When an individual passes on, the person's family may be the beneficiaries of an estate plan. However, it is important to understand how assets will be valued before and after being placed into an estate when the benefactor is considering liquidating some before his or her death. This is because some assets may expose heirs to higher taxes than necessary.
Many California residents were shocked and saddened by the death of Robin Williams. While entertainers may be so involved with their career they fail to ignore estate planning, it appears Williams did not neglect taking steps to protect and direct his wealth after his death.
People in California may recall the story of a soldier who was killed by a bomb in Iraq, and his father, who went to court to get Yahoo to release his son's emails. Who gets digital assets after someone passes away is a new area of law and an issue people should address in their estate planning. Who gets access to emails, social media accounts and even things like paid downloads of music and videos should all be spelled out in an estate plan to avoid confusion and unintended results.
There are many potential estate planning mistakes that could make it harder for an estate to distribute assets to beneficiaries. One of the biggest errors occurs when an executor of an estate is not up to the challenge of following the terms of a will, or the trustee of a trust doesn't pay attention to detail. By not following the terms of a trust or will or by using poor judgement, legal challenges could be made.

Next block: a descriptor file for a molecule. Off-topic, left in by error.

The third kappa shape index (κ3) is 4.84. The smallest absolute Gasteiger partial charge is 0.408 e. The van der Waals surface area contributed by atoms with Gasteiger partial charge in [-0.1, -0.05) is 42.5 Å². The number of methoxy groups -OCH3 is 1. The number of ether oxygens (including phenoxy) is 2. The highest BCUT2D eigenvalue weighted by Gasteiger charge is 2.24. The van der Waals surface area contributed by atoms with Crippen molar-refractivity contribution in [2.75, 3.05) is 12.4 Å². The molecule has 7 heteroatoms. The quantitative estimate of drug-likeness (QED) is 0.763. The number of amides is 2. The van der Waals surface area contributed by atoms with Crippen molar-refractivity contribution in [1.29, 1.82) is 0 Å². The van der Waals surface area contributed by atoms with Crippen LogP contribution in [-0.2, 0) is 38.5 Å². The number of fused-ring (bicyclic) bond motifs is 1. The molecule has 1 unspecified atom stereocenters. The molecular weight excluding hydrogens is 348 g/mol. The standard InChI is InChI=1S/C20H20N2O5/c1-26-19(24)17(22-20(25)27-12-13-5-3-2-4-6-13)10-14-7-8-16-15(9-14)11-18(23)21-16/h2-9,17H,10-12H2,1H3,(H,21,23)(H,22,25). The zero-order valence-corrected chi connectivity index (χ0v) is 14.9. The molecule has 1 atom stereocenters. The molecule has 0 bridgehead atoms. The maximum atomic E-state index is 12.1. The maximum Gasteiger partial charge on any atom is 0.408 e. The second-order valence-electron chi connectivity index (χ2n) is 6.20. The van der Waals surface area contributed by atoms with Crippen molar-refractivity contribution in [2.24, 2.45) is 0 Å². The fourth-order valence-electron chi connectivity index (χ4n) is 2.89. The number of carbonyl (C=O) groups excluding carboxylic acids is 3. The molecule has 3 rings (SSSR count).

When someone passes away, their assets are generally distributed based on what is in their will or, if they die without a will, according to the state laws of intestacy. However, in many cases there are outstanding debts which can complicate the situation, especially if the individual's estate planning documents do not address the issue.
Having an estate plan in order as soon as possible can reduce the stress of those who are tasked with administering the estate and following a person's final wishes. When documents are properly prepared and organized, it enables beneficiaries to get their inheritance sooner rather than later. If the last wishes of a California resident are not stated or are unclear, it could result in messy legal battles that could cost a lot of money to sort out.
Increasingly, throughout California and the rest of the country, people over the age of 65 are getting married. This can lead to complications in estate planning particularly for those who have been married before and have children from a previous relationship.
Father’s Day is this coming Sunday (June 15). It is a day to celebrate the sacrifices and contributions that fathers and father figures have made on their families, especially children. On Father’s Day, much of the focus is on giving dad gifts or giving him a rest from most of his duties. The gifts typically focus on power tools, fishing tackle, baseball tickets or even ties. However, it may be difficult to shop for the dad who has everything.
Whether you have a will or not, part of your estate plan must deal with digital assets. Traditionally, estate plans did not deal with these assets, since they are a relatively new aspect of estate planning. However, a majority of people have email accounts, and a growing number of people keep digital copies of important documents and pictures.
In a number of our posts we have noted that estate planning is helpful for people at just about any age. You don’t need to have millions in liquid assets, multiple real estate holdings or tax shelters in order to have a basic estate plan. In fact, just having an idea about how you would want to be treated medically if you are unable to speak, or who you would want to make decisions on your behalf is enough. With this in mind, we offer this post to introduce the basic things you should have in your estate plan.